Pathological Features and Clinical Course in Patients With Recurrent or Malignant Orbital Solitary Fibrous Tumor/Hemangiopericytoma

Oded Sagiv, Diana Bell, Yunxia Guo, Shirley Su, Sara Wester, Kailun Jiang, Vivian T. Yin, Roman Shinder, Brent Hayek, Hee Joon Kim, Michael T. Tetzlaff, Bita Esmaeli

Research output: Contribution to journalArticlepeer-review

4 Scopus citations


PURPOSE: A risk assessment score for metastasis based on age, tumor size, and mitotic figures has been suggested for nonorbital solitary fibrous tumor (SFT)/hemangiopericytoma. The authors herein examine the clinicopathological features of recurrent and metastatic orbital SFT and evaluate the existing risk assessment score for orbital SFT. METHODS: The American Society of Ophthalmic Plastic and Reconstructive Surgery Oncology Database was queried for patients with recurrent or malignant orbital hemangiopericytoma/SFT. The medical records were reviewed for clinical and pathologic findings, treatments, and outcomes. RESULTS: Eight patients from 3 institutions were identified with recurrent orbital hemangiopericytoma/SFT. Median age at diagnosis was 59 years, and 4 patients were women. The mean size of tumor was 2.1 ± 1.1 cm. All patients were initially treated with surgery and experienced local recurrence after a median of 4 (range 0.5-10) years. Five patients were treated with orbital radiation. Two patients also developed distant metastases and eventually died of their disease. Median Ki-67 was 5% (range 1-65%) and 5 mitotic figures/10 high-power fields (range 2-30). The previously described risk stratification model for nonorbital SFT did not correlate with the propensity to develop metastases in this cohort; however, both patients with distant metastasis had > 4 mitotic figures /10 high-power fields. CONCLUSIONS: In this cohort of recurrent orbital hemangiopericytoma/SFT, median time to recurrence was 4 years underscoring the importance of careful continued follow-up. The current risk stratification models have limited use for orbital lesions, mostly due to the fact that orbital SFTs are smaller than even the smallest size criteria in this risk assessment model.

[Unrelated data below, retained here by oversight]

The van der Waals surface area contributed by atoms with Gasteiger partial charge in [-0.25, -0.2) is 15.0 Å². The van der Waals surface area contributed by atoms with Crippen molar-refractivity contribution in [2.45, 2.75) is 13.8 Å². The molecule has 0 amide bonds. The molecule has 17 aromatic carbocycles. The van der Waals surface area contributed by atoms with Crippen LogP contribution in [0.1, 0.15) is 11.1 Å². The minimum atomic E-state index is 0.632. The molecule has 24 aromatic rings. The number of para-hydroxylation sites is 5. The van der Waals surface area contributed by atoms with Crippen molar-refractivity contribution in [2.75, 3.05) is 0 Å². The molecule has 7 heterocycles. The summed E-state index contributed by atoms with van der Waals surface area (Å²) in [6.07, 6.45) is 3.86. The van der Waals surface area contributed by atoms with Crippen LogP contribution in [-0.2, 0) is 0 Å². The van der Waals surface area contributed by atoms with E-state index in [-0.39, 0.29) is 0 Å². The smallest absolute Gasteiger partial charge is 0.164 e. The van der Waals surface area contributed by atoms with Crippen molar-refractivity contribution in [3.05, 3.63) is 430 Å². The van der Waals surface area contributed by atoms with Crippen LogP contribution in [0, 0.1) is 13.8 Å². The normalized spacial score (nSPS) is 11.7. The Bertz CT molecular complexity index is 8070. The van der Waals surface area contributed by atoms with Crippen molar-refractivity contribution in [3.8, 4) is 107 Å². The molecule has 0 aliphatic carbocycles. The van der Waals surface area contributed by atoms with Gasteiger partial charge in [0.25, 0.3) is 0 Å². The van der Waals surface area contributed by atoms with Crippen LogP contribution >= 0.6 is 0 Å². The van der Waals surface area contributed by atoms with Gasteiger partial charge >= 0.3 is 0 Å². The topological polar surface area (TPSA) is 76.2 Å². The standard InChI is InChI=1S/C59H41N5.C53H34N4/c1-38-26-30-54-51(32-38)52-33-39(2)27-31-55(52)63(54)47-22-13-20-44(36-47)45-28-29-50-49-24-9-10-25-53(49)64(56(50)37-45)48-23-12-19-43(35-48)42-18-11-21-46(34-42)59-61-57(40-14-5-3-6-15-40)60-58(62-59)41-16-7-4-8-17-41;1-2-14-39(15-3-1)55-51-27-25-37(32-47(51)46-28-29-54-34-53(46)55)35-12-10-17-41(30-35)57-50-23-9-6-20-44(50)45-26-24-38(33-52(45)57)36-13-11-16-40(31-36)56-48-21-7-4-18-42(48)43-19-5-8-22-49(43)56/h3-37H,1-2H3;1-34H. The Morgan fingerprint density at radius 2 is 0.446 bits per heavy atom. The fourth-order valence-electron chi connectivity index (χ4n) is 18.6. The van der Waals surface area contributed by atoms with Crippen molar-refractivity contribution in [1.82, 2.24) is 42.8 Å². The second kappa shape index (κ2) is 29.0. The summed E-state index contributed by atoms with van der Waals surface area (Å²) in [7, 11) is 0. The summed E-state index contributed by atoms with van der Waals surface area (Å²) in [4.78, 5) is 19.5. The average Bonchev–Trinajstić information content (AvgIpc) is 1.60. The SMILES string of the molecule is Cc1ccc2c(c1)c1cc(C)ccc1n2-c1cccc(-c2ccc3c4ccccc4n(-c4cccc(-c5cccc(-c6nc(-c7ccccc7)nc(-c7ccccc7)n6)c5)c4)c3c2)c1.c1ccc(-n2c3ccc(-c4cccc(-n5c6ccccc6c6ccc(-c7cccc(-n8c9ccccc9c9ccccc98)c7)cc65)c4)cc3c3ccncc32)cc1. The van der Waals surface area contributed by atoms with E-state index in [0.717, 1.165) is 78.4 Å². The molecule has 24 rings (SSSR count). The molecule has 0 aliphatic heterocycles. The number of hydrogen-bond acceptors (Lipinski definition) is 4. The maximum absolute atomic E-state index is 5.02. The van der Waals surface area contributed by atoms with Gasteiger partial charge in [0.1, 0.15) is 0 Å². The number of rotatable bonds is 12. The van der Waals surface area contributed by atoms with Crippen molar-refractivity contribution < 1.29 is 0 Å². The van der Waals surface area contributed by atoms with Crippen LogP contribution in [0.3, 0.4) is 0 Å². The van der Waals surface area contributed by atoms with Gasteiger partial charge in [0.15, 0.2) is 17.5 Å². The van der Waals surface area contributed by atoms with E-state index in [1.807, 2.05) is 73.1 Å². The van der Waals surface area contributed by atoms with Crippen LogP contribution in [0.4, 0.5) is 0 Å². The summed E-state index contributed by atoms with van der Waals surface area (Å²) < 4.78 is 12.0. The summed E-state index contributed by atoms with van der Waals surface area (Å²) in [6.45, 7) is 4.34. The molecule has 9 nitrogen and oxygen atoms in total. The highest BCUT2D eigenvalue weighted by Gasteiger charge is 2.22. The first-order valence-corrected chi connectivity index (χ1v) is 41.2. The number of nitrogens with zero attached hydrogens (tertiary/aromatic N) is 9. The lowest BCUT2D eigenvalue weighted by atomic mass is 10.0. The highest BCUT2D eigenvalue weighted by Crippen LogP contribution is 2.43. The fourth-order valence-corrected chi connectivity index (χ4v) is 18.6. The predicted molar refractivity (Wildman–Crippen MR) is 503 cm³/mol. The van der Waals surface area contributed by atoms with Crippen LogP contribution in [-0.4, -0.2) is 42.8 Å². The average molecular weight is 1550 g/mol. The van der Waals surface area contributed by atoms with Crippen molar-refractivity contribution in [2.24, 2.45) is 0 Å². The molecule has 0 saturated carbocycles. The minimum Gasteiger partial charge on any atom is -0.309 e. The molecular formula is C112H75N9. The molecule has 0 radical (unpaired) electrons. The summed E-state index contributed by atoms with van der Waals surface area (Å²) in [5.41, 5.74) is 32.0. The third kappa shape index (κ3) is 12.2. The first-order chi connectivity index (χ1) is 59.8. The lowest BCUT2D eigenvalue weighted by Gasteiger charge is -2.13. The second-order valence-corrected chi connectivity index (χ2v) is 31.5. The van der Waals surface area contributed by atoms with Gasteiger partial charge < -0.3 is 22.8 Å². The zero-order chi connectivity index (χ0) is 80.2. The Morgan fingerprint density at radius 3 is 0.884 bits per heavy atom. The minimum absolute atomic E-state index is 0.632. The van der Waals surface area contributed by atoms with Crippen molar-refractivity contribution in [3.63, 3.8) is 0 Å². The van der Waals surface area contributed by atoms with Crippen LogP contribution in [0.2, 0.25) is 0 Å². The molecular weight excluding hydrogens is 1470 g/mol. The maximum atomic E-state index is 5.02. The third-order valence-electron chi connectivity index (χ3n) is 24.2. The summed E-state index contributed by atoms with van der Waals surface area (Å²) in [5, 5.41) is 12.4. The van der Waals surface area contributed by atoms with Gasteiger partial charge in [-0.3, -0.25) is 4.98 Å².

Original languageEnglish (US)
Pages (from-to)148-154
Number of pages7
JournalOphthalmic plastic and reconstructive surgery
Issue number2
StatePublished - Mar 1 2019

ASJC Scopus subject areas

  • Surgery
  • Ophthalmology


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